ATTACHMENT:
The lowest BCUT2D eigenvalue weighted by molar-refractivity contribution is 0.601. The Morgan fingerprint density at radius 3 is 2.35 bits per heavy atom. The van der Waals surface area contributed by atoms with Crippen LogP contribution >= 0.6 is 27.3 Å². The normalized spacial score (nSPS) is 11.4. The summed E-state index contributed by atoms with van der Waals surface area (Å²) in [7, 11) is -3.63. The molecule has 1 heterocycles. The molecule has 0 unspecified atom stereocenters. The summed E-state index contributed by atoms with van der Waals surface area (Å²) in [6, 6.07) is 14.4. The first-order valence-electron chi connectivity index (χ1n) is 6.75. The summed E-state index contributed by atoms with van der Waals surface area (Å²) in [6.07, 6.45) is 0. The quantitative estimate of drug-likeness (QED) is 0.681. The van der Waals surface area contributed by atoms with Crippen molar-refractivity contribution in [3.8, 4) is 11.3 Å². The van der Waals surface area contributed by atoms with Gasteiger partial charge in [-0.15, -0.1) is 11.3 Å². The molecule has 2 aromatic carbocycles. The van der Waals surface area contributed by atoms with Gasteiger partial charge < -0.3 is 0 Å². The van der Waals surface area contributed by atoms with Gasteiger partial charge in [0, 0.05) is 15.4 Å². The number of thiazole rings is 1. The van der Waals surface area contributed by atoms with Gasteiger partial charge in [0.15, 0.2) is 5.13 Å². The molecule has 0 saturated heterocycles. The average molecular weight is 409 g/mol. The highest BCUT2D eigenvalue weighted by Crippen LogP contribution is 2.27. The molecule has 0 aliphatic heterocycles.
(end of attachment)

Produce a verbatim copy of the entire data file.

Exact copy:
The lowest BCUT2D eigenvalue weighted by molar-refractivity contribution is 0.601. The Morgan fingerprint density at radius 3 is 2.35 bits per heavy atom. The van der Waals surface area contributed by atoms with Crippen LogP contribution >= 0.6 is 27.3 Å². The normalized spacial score (nSPS) is 11.4. The summed E-state index contributed by atoms with van der Waals surface area (Å²) in [7, 11) is -3.63. The molecule has 1 heterocycles. The molecule has 0 unspecified atom stereocenters. The summed E-state index contributed by atoms with van der Waals surface area (Å²) in [6, 6.07) is 14.4. The first-order valence-electron chi connectivity index (χ1n) is 6.75. The summed E-state index contributed by atoms with van der Waals surface area (Å²) in [6.07, 6.45) is 0. The quantitative estimate of drug-likeness (QED) is 0.681. The van der Waals surface area contributed by atoms with Crippen molar-refractivity contribution in [3.8, 4) is 11.3 Å². The van der Waals surface area contributed by atoms with Gasteiger partial charge in [-0.15, -0.1) is 11.3 Å². The molecule has 2 aromatic carbocycles. The van der Waals surface area contributed by atoms with Gasteiger partial charge < -0.3 is 0 Å². The van der Waals surface area contributed by atoms with Gasteiger partial charge in [0, 0.05) is 15.4 Å². The number of thiazole rings is 1. The van der Waals surface area contributed by atoms with Gasteiger partial charge in [0.15, 0.2) is 5.13 Å². The molecule has 0 saturated heterocycles. The average molecular weight is 409 g/mol. The highest BCUT2D eigenvalue weighted by Crippen LogP contribution is 2.27. The molecule has 0 aliphatic heterocycles.